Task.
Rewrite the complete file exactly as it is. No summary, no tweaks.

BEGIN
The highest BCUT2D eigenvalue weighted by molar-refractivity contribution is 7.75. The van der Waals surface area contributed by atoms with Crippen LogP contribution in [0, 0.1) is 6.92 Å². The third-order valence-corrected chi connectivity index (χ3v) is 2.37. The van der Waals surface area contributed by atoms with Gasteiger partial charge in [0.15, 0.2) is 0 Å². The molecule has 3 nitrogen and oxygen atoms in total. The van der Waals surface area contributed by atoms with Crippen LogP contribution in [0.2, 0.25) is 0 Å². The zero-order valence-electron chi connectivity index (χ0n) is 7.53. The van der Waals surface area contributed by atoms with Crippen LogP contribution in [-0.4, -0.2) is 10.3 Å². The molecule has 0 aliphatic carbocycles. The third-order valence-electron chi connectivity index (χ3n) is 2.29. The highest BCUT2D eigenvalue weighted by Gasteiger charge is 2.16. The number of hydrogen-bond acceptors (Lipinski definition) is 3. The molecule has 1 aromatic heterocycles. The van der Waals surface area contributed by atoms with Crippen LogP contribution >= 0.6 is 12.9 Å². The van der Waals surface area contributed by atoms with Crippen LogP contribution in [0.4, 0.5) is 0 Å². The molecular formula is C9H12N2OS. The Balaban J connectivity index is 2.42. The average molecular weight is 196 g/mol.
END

The highest BCUT2D eigenvalue weighted by molar-refractivity contribution is 7.75. The van der Waals surface area contributed by atoms with Crippen LogP contribution in [0, 0.1) is 6.92 Å². The third-order valence-corrected chi connectivity index (χ3v) is 2.37. The van der Waals surface area contributed by atoms with Gasteiger partial charge in [0.15, 0.2) is 0 Å². The molecule has 3 nitrogen and oxygen atoms in total. The van der Waals surface area contributed by atoms with Crippen LogP contribution in [0.2, 0.25) is 0 Å². The zero-order valence-electron chi connectivity index (χ0n) is 7.53. The van der Waals surface area contributed by atoms with Crippen LogP contribution in [-0.4, -0.2) is 10.3 Å². The molecule has 0 aliphatic carbocycles. The third-order valence-electron chi connectivity index (χ3n) is 2.29. The highest BCUT2D eigenvalue weighted by Gasteiger charge is 2.16. The number of hydrogen-bond acceptors (Lipinski definition) is 3. The molecule has 1 aromatic heterocycles. The van der Waals surface area contributed by atoms with Crippen LogP contribution >= 0.6 is 12.9 Å². The van der Waals surface area contributed by atoms with Crippen LogP contribution in [0.4, 0.5) is 0 Å². The molecular formula is C9H12N2OS. The Balaban J connectivity index is 2.42. The average molecular weight is 196 g/mol.